Alabama's Undrafted Free Agents Have Good Chance to Make Final Cut
Former Tide wideout Marquis Maze.
Standout players who don't get drafted often get great opportunities as undrafted free agents, but a simple invite to training camp is far from a guarantee to make the final 53-man roster.
According to NFL.com, seven former Alabama Crimson Tide players have signed deals as free agents with five different teams. Some of these players participated in the NFL Combine, while others did not get invitations.
A similar situation occurred in 2010 after the Tide beat Texas for the BCS title.
Each team cuts over 20 players each year before the end of training camp, most of them being undrafted free agents.
So what are the odds of these seven players making a final NFL roster?
Wide Receiver Darius Hanks
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Darius Hanks is in a particularly good situation right now.
The Washington Redskins are in the process of revamping their franchise with a new face, Heisman Trophy-winning quarterback Robert Griffin III, but he will be needing targets.
The 'Skins released their leading receiver from 2011, Jabar Gaffney. That is going to leave a lot of room for new players to make names for themselves behind veteran receiver Santana Moss, who is not getting any younger at 32 years old.
What really makes Hanks' odds look good is the fact that the Redskins did not draft a single wide receiver this year, despite having had nine total picks.
Even better news is that the only other undrafted free agent wide receiver invited to training camp by the 'Skins is 6'0", 160-pound Kelvin Bolden from Southern Mississippi.
Hanks' willingness to make catches in traffic through the middle and ability to hang onto the ball after a brutal hit will likely land him a spot.
Linebacker Jerrell Harris
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There are plenty of Alabama fans who double as Atlanta fans as well, so they are glad to see another Alabama face join the ranks of Julio Jones, John Parker Wilson and Mike Johnson.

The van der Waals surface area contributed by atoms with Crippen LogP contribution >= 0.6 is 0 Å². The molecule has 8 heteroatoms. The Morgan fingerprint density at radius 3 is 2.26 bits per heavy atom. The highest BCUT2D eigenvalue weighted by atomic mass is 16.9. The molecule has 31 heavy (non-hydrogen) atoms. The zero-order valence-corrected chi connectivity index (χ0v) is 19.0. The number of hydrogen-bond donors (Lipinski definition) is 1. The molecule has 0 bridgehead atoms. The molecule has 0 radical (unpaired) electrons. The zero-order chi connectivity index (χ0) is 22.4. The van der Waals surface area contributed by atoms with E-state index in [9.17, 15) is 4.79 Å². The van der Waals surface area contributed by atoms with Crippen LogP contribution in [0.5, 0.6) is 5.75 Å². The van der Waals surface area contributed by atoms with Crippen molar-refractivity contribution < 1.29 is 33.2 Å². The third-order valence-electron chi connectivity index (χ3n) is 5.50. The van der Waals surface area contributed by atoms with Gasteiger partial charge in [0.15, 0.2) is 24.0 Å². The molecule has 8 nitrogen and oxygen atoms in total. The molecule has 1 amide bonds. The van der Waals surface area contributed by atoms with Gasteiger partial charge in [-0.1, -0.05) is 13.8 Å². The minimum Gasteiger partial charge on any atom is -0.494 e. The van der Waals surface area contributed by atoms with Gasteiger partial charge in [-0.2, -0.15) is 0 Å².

Harris' path looks quite clear, though Atlanta already has a great defense that gave up only 333.6 yards per game in the 2011 regular season, good for 12th in the league.
However, that same defense racked up over 100 penalties. After a career under Nick Saban, who stresses discipline on defense, Jerrell Harris is a player who does not commit penalties.
Two of the Falcons' linebackers racked up over 110 tackles, with the next closest being Mike Peterson with 24, while the defensive secondary racked up hundreds of combined tackles, displaying a clear need for a good outside linebacker.
Harris may owe his good chances to Jones, who the Falcons gave up a lot of 2012 draft picks to get. With only six total picks and no first- and fourth-round picks, they had no room to draft a linebacker despite having a significant need.
Cornerback Phelon Jones
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Phelon Jones played almost exclusively as a backup or in nickel and dime formations. Fortunately for him, Alabama's defense uses nickel packages a lot.
Though he only had four tackles last season and only one interception, his ability with limited playing time on a defense that shoved opponents off the field in record time was enough to impress the 'Skins.
Jones does not have blazing speed, as displayed at his pro day, but he came in with excellent measurements at just a hair under 5'11" and 199 pounds.
The Redskins had a need at cornerback, and they drafted two, both in the seventh round. And teams aren't afraid to cut seventh round picks at the end of training camp, so this could help Jones.
However, the 'Skins also picked up Virginia cornerback Chase Minnifield as an undrafted free agent.
Minnifield, as a corner in a respectable conference, had some very impressive stats in 2011: Three interceptions with one touchdown, 50 tackles, seven tackles for losses, 1.5 sacks, eight passes broken up and one blocked kick.
The Redskins' three other new cornerbacks all have an edge over Jones at the moment, but that is mainly due to the playing time they received in college.